"Umm... n-n-no..." I stammered. The mother ripped the treat from her son's hand and handed it back to me, setting Michael into a temper tantrum. "I'm really sorry," I managed to say.

"Thank you, thank you very much. It was his first Halloween and you ruined it for him. Aren't you proud of yourself?" She sneered as she stormed off. I sighed, shrugged, and went back to my movie. Short takes

Five minutes later, more doorbell. Two teenage girls, dressed up -- they looked like Clueless characters, gum chewing and all. "Like, trick or treat." I handed them two chunky bars, which appalled them. Clueless #1: "Like hello, do you know how many grams of fat are in a Chunky? Only like a million!" and she handed it back to me. Clueless #2: "Geez Louise, don't you have any like Snackwells or fat free potato chips?" and deposited El Chunky back in my hand.

And so it went all night. Kids whining about chocolate, kids complaining about raisins, kids bitching about their choices.... In four hours I got through about 15 minutes of the movie. And I got stuck with 45 Chunky bars. Hey, you want a Chunky? Last year I tried another great Halloween option: the costume party. I bopped on down to "Costumes R Us" to rent one, which was oh-so-wise to do on Halloween day. Sparse selection? The place was emptier than Jennie McCarthy's skull. Let me tell you, all eyes were focused when I stumbled in the door as a huge orange box of Tide. I felt about as mobile as Gilbert Grape's mother. I scanned the room and saw assorted Beavises, Ticks, Shannen Doughertys, Newt Gingriches, and one big orange blob.

I went straight to the punch bowl and then mingled about. Everybody bored me, and they all seemed to be staring at the monstrosity that was my costume. Then I saw her, the woman I could spend forever with, the woman who wouldn't bitch at me for drinking milk out of the carton. She was a twin of Mia Wallace (Uma Thurman in Pulp Fiction), and she looked me straight in the eye, and walked up to me. We had several hours of engaging conversation; this and my never empty punch cup kept me in seventh heaven.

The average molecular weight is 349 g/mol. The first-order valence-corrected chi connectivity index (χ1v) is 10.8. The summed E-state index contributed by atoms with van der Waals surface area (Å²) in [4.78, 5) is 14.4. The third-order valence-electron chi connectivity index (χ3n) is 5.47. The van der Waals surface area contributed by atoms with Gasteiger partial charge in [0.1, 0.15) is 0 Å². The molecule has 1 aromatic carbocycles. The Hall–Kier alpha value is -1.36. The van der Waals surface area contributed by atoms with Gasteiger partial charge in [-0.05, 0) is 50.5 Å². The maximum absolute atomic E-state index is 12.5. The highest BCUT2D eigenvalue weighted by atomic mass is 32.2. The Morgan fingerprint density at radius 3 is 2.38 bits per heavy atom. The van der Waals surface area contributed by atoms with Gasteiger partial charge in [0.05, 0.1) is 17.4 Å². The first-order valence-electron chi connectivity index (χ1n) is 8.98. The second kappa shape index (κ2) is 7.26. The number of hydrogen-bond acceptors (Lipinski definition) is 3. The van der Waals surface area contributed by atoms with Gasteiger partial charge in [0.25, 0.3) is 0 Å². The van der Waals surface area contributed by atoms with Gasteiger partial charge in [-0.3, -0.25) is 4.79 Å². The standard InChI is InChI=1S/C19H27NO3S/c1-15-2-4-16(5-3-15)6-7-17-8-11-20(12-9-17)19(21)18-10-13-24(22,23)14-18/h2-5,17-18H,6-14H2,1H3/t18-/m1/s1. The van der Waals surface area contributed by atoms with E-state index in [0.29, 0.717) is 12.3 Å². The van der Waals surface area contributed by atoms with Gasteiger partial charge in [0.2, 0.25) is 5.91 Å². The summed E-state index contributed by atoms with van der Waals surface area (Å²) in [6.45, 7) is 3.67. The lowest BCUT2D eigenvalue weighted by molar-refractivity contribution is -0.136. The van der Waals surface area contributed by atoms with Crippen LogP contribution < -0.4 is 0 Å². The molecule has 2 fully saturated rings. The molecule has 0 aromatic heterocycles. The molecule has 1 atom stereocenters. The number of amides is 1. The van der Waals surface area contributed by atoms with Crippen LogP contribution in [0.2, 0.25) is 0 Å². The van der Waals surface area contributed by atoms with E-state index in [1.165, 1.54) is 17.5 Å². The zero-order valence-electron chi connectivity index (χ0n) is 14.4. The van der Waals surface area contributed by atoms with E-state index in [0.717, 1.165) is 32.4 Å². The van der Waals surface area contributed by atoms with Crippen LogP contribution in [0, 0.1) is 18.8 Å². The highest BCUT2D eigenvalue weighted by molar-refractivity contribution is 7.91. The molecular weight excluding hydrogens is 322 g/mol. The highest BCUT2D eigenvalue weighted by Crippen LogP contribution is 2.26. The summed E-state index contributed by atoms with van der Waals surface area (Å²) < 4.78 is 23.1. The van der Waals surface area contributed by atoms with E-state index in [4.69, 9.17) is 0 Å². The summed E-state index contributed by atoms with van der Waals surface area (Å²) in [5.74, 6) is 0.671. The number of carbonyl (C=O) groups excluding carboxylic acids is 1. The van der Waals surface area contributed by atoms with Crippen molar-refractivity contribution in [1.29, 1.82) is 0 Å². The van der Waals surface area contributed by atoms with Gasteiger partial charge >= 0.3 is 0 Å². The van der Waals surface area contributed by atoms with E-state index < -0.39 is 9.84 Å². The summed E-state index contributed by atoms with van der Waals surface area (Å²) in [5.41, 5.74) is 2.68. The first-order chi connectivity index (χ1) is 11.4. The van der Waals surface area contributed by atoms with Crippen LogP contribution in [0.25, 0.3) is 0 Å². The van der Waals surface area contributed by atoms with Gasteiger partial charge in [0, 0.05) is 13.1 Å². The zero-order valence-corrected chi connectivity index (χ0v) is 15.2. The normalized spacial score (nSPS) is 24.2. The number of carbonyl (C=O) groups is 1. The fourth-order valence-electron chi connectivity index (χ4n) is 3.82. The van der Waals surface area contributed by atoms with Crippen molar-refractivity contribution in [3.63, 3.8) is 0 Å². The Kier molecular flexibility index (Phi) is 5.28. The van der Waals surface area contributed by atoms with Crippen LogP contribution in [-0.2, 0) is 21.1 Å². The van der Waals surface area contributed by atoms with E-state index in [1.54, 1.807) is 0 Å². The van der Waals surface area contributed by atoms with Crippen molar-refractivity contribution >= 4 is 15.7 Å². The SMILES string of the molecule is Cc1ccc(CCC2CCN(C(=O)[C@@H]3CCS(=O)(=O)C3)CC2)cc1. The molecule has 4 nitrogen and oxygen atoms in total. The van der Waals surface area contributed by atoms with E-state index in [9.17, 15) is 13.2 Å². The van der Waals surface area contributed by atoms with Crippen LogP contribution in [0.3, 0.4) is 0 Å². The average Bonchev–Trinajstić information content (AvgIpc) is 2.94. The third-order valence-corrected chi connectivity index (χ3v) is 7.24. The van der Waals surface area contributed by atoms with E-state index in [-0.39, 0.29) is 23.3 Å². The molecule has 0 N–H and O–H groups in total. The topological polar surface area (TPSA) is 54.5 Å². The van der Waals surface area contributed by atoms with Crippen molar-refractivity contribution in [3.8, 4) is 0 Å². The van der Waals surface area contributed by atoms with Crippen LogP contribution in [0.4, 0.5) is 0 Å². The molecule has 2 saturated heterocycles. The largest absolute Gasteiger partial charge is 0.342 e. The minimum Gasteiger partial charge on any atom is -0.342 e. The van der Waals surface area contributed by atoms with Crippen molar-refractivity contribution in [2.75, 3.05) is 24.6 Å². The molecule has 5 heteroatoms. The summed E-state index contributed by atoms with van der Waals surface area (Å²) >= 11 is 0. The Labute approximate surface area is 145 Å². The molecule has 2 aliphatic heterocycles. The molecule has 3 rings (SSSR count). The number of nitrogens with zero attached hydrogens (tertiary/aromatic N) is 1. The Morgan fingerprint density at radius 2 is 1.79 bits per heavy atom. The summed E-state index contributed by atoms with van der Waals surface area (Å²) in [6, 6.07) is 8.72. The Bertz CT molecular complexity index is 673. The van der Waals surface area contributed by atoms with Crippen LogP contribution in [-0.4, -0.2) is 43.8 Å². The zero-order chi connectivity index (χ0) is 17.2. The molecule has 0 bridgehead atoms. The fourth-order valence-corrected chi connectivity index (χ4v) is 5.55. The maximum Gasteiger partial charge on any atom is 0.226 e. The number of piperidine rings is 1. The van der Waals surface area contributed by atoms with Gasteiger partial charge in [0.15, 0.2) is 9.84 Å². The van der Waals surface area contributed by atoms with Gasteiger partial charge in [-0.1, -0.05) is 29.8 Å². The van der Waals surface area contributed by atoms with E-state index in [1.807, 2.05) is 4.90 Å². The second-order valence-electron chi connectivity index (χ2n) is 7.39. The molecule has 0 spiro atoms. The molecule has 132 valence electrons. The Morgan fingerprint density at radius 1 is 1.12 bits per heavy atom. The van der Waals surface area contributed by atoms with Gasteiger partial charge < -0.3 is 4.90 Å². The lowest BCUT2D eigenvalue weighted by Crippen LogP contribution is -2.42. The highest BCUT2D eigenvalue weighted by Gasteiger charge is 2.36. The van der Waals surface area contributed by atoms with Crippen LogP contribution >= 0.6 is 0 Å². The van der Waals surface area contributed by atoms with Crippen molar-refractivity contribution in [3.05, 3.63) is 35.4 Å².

Then -- in the middle of debating which was more torture, watching the OJ trial or watching a Mickey Rourke movie -- she blurted, "Do you always talk so much before you a kiss a girl?" That was all the invitation I needed. I wrapped my arms around her and kissed. It was just like the movies.... The world started to spin in a little circle, like in a DePalma film, except it made me dizzy, and I suddenly realized it wasn't the kiss, but the heavy imbibing at the punchbowl. I lost my balance, which is not a smooth thing mid-smooch. The huge Tide box caused me to stumble, and I held my love tight, knowing she would be my rock and prevent my imminent fall. But my feet became entwined with hers and I fell forward, taking Mia Wallace with me.

I could see her expression of horror; the girl I so wanted to impress was being crushed by Mr. Tide himself. I believe the words that she used were "Jesus, I can't feel my legs! I struggled and squirmed, as Batman and Thor managed to pull me off of her, but by then it was too late. Physically, Mrs. Wallace was fine, but she was none too pleased with my squashing her, inadvertent though it was. In fact, everybody at the party just sort of glared and pointed at me until I left, shamed. No more Halloween parties for me, thank you very much.

Don't walk down the same unpaved road as I did. Learn from my mistakes. This Halloween, hide out with some friends, turn off all the lights and rent some movies. Try a couple of these, you'll thank me later: Halloween, Nightmare On Elm Street, Frankenhooker, Carrie, The Shining, Evil Dead 2, Dead Alive, Invasion of the Body Snatchers, The Exorcist, and Re-Animator. When the doorbell rings, don't answer it. There's no shame in hiding. In fact, I've found that detaching the doorbell altogether makes things much more pleasant. And if you turn the volume up really loud, you can't even hear those little fists knocking.